Car Reviews Truck of the Year

Review: The Chevrolet Silverado 2500HD is Good on Paper, But…

Chevy’s heavy-duty truck returns to Truck of the Year as a 2020 finalist

Chevy’s heavy-duty truck returns to Truck of the Year as a 2020 finalist

Pros:

  • Diesel engine/10A transmission combo
  • Endless trailering features
  • Big payload and towing limits

Cons:

  • Gas engine/6A transmission combo
  • Stiff ride even for an HD
  • Middling interior

How well a vehicle performs on paper depends entirely on which piece of paper you’re looking at. Check the new Chevrolet Silverado HD’s spec sheet, and you’ll see a strongly competitive new truck. Check our test data, though, and not everything lines up.

Lay out the Silverado HD’s powertrain, payload, trailering, and pricing numbers next to those from Ford and Ram, and things look pretty good. Chevrolet invested its money where it matters most, underneath the sheetmetal. A stronger frame increases payload and tow ratings for every model, an all-new gas engine finally makes competitive numbers, an all-new 10-speed automatic makes the most of the already potent diesel engine, and an unmatched suite of trailering apps and cameras makes a strong workhorse stronger.

Read about Car, SUV, and Truck of the Year contenders and finalists HERE.

Push the press release aside, though, and take a look at the test results. They’re a mixed bag, to say the least. Starting with the good news, the diesel-powered 3500 (represented here by the GMC Sierra 3500 HD) is substantially quicker both while empty and pulling 20,000 pounds (9,072 kg) than the equally new Ram 3500 HD diesel. Likewise, it stops shorter from 60 mph unladen and is more nimble in an emergency lane change. Most crucially, it needs less time and distance to accelerate from 35 mph to 55 mph (56 km/h to 88 km/h) uphill while towing 17,730 pounds (8,042 kg). If you’re like most dually buyers and towing is an integral part of your job, these are critical differences.

They’re counterbalanced, however, by the lack of performance from the gas-powered Silverado 2500 HD. Any way you look at it, the 6.6-liter gas V-8 2500 is just slow. Whether empty, with a 10,500-pound (4,763-kg) trailer on flat ground, or accelerating uphill from 35 mph to 55 mph (56 km/h to 88 km/h) with a 10,150-pound (4,604-kg) trailer, the truck always feels like it’s struggling.

This comes in stark contrast to the Ram 2500 HD Power Wagon and its 6.4-liter gas V-8, which makes slightly more power but way less torque. Despite outweighing the Silverado, the Ram is noticeably quicker. What’s more, being a Power Wagon, the Ram’s max tow rating is compromised by its off-road suspension. Whereas the Chevy was towing 75 percent of its maximum, the Ram was at its limit and still quicker.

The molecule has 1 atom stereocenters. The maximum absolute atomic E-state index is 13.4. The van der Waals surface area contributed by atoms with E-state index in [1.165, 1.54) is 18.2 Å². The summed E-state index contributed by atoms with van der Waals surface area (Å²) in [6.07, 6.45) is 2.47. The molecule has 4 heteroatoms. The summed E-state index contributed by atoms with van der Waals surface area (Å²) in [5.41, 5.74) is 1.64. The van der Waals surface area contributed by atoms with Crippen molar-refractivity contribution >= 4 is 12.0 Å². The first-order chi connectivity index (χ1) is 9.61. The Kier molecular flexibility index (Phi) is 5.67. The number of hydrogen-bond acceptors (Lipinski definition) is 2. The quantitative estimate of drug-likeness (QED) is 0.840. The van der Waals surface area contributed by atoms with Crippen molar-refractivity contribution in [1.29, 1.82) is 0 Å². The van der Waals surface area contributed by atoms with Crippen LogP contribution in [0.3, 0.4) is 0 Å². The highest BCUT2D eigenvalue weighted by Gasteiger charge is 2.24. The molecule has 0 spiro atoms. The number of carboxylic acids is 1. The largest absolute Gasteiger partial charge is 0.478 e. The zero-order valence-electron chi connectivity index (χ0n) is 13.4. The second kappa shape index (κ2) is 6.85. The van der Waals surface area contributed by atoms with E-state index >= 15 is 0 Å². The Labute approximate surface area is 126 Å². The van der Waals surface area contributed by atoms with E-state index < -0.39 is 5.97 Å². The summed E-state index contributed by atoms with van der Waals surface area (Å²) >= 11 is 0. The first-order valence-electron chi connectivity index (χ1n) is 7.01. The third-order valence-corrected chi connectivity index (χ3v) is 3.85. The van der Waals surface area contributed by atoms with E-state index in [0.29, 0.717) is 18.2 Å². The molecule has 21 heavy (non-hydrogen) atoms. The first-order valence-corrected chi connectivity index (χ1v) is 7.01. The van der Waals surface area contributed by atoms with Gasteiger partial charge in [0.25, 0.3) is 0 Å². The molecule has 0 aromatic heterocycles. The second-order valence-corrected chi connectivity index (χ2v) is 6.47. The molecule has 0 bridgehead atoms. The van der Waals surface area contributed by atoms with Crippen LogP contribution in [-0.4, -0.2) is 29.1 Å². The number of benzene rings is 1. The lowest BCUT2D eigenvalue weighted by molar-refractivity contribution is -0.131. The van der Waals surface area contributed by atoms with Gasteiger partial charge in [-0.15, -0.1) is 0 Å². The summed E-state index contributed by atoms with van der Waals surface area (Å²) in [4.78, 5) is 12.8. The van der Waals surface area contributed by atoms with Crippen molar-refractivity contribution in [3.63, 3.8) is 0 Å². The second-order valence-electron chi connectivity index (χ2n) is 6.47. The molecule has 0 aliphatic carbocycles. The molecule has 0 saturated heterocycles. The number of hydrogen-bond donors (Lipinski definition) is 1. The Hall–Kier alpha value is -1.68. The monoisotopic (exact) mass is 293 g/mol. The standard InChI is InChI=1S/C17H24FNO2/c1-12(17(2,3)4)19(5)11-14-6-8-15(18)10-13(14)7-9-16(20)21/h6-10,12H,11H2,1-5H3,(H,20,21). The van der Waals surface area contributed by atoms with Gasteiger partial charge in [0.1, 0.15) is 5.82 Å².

Blame likely falls at the feet of the mildly updated six-speed automatic. Why Chevy chose to pair this transmission with its all-new gas V-8 instead of opting for the hot new Allison 10-speed automatic the diesel gets is beyond us. We’ve been waiting 20 years for Chevy to replace the 6.0-liter gas V-8, only to have it hobbled. With the Ram 2500 already outperforming it and the just-announced Ford F-250 Super Duty coming with its own all-new gas V-8 and 10-speed automatic, the gas-powered Silverado 2500 is DOA competitively.

We also have to acknowledge that the Silverado HD shares the lackluster interior of the Silverado 1500 we lambasted last year. Although all the same criticisms still apply, from the uncomfortable seats to the cheap materials and the barely updated design, guest judge and former Truck Trend editor-in-chief Mark Williams is quick to point out heavy-duty truck buyers are more than willing to trade opulent interiors for capability when it comes time to work.

Underwhelming performance from one half of the powertrain department is bad enough in a truck meant for work first and coddling second. Add in an uncomfortable and outclassed interior, and you’re saddled with a truck that’ll only attract the most faithful customers. We expect open-minded shoppers likely will float away to Ram and Ford, where the compromises are far less evident.

2020 Chevrolet Silverado 2500HD Custom (CrewCab 4WD 6.6L)
Base Price/As tested $45,195/$48,695
Power (SAE net) 401 hp @ 5,200 rpm
Torque (SAE net) 464 lb-ft @ 4,000 rpm
Accel, 0-60 mph 7.5 sec
Accel, 0-60 mph (loaded)* Not tested
Accel, 0-60 mph (towing)** 17.0 sec
Quarter-mile 15.9 sec @ 89.8 mph
Quarter-mile (loaded)* Not tested
Quarter-mile (towing)** 21.4 sec @ 66.9 mph
Braking, 60-0 mph 135 ft
Braking, 60-0 mph (loaded)* Not tested
Double Lane Change Score 3.92
Davis Dam Frustration*** 21.2 sec @ 1,405 ft
Cruise Control 65-mph overrun 5.3 mph
EPA City/Hwy/Comb Exempt from testing
* NA-lb payload | ** 10,500-lb trailer
*** 35-55-mph uphill acceleration with 10,150-lb trailer